Bryce Harper, Bryce Harper stood at his locker, his back to the solemn Washington Nationals clubhouse. Teammates stopped for a hug, and the 19-year-old paused from packing up his belongings to oblige. One by one, they stopped to congratulate the teenager who helped lift the Nationals to their first-ever playoff berth and won over his teammates with his non-stop fire. One of the most remarkable seasons for a rookie professional baseball players had come to an abrupt, heartbreaking halt at 12:30 a.m. Saturday with a 9-7 loss.
“I’m pretty upset we lost,” said Harper, a large throng of cameras encircling him as he spoke. “It’s not how I wanted my year to end, definitely. I wanted to play deeper into the postseason, not ready to go home, don’t want to take off that uniform. That’s just something that happens every day, that happened. You’ve got to come back next year and not let it happen.”
With a 2-for-5 performance on Friday, Harper broke out of a 1-for-18 slump in the NLDS in ferocious fashion. He smashed an RBI triple in his first at-bat and then a towering home run in his second time up to the plate. An usually lifeless Nationals offense got a needed boost from its No. 2 hitter.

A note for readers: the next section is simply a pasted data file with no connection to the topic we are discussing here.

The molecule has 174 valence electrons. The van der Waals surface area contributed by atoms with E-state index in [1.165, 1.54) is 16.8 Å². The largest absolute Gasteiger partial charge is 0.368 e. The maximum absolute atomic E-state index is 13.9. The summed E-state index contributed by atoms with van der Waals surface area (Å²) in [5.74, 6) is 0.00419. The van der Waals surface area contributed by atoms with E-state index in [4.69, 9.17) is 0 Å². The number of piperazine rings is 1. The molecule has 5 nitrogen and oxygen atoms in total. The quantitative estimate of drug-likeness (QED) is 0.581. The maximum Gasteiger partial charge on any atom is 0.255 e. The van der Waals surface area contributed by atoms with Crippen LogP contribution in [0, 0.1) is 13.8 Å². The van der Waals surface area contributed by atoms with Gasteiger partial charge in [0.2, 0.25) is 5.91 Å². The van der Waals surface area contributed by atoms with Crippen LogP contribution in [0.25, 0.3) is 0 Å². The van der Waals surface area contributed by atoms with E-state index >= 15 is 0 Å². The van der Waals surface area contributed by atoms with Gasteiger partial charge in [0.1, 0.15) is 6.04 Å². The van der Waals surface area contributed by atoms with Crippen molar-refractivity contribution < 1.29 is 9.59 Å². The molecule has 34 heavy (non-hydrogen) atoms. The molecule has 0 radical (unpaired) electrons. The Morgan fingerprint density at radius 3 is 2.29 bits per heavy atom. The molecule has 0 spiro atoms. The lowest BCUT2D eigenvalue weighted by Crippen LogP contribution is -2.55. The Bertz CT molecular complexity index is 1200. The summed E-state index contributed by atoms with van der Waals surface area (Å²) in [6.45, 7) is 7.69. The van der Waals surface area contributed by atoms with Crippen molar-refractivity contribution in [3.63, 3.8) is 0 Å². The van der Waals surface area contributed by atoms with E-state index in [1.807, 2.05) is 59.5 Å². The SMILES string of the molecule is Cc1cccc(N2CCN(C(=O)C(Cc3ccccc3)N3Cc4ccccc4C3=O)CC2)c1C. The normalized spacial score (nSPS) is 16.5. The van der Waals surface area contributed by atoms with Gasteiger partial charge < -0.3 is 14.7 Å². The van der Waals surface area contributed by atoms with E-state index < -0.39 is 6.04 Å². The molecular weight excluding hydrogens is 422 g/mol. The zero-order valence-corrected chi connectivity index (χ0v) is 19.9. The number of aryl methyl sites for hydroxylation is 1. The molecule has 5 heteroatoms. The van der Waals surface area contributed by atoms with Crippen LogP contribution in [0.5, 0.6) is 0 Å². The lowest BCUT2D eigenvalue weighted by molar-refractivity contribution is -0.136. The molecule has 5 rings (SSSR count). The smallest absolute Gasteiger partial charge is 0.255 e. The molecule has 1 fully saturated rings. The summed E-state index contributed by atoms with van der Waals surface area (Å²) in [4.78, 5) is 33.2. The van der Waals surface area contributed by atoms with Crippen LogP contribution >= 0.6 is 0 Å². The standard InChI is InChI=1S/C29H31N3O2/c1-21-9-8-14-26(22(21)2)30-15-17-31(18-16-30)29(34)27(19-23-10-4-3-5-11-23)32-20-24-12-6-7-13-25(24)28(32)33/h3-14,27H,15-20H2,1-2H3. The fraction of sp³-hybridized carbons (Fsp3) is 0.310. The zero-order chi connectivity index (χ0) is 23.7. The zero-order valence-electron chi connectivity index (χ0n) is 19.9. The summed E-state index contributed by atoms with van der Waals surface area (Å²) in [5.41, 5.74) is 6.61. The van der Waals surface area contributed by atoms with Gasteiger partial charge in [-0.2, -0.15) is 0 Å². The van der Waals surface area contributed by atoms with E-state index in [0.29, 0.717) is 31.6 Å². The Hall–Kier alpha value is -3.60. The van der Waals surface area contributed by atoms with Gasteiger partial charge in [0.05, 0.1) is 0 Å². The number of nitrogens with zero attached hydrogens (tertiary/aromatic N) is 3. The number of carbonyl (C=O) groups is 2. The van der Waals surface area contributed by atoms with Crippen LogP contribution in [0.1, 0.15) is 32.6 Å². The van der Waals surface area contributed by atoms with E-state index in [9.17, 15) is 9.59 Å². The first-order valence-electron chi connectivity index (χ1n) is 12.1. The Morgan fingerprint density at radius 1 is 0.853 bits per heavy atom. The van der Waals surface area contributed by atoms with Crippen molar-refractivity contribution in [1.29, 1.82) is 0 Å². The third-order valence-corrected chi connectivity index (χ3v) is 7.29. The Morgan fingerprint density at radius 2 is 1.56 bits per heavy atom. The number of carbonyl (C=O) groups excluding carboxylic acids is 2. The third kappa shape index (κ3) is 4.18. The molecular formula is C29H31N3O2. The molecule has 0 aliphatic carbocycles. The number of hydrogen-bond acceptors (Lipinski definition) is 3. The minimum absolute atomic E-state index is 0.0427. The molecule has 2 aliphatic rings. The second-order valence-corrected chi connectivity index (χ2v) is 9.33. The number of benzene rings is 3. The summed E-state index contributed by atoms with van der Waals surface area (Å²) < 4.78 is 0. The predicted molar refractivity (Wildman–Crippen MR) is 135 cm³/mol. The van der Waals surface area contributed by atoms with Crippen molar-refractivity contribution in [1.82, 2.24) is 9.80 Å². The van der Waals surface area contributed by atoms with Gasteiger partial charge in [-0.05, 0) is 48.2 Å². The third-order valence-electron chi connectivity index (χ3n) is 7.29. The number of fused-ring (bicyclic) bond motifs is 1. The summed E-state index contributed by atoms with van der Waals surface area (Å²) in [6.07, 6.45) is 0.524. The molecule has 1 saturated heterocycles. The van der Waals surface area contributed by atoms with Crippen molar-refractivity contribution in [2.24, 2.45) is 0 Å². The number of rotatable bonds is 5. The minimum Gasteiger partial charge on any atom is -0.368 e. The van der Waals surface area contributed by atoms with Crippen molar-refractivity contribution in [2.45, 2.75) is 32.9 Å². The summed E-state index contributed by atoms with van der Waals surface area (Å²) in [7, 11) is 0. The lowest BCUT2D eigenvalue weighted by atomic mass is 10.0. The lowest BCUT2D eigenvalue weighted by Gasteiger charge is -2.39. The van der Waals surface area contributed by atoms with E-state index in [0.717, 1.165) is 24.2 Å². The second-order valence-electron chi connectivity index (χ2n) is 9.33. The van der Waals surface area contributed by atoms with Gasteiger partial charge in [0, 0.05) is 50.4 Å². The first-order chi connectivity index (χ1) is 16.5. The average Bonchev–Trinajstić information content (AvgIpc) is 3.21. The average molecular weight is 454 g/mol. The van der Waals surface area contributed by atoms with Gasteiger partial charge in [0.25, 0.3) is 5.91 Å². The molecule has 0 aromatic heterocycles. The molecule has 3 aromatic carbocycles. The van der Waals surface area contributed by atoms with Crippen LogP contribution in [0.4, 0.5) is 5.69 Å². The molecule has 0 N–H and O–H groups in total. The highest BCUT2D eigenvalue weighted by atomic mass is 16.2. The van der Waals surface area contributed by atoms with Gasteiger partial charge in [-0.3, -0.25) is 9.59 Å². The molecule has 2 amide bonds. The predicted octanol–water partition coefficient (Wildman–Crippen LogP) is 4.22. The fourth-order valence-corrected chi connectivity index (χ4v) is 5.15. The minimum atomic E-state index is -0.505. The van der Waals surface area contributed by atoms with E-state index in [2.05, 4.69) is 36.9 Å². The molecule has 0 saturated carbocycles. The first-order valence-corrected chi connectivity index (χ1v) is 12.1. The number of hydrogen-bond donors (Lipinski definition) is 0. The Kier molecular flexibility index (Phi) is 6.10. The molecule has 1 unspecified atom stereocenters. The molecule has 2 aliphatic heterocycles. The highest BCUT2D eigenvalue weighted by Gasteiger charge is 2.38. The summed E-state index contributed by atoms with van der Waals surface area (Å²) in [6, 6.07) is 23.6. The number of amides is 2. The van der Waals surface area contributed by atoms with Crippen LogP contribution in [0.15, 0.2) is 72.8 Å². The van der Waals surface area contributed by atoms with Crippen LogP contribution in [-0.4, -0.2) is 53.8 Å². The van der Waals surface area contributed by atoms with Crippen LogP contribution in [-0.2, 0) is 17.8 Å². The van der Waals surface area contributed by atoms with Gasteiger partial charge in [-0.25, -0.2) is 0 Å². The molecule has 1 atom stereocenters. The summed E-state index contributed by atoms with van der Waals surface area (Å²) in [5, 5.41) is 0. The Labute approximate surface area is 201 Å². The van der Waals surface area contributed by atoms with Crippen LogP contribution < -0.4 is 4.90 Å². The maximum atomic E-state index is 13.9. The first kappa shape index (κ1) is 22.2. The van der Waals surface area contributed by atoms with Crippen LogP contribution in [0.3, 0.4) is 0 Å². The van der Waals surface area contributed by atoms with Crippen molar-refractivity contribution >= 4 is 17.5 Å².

With his third-inning home run, Harper became the second youngest teenager to homer in the postseason. At 19 ½, Andruw Jones homered for the Atlanta Braves in the 1996 postseason. Harper, who is three days away from his 20th birthday on Tuesday, also became the youngest player to ever triple in the postseason. Trailing 9-7 in the bottom of the ninth, he struck out swinging against closer Jason Motte and trudged to the dugout for the final time.
There were many memorable story lines to the this magical Nationals season, but Harper is chief among them. Harper was called up from Class AAA Syracuse and shipped to Los Angeles to face the Dodgers on April 28 out of need. The Nationals needed offense as they dealt with a rash of injuries, Ryan Zimmerman heading to the disabled list the same day. The Nationals didn’t want to rush their prized 2010 first-overall pick to the majors and stunt his development. He was hitting .243 at Syracuse with only one home run in 21 games. If he struggled, there was a possibility he would return to the minors.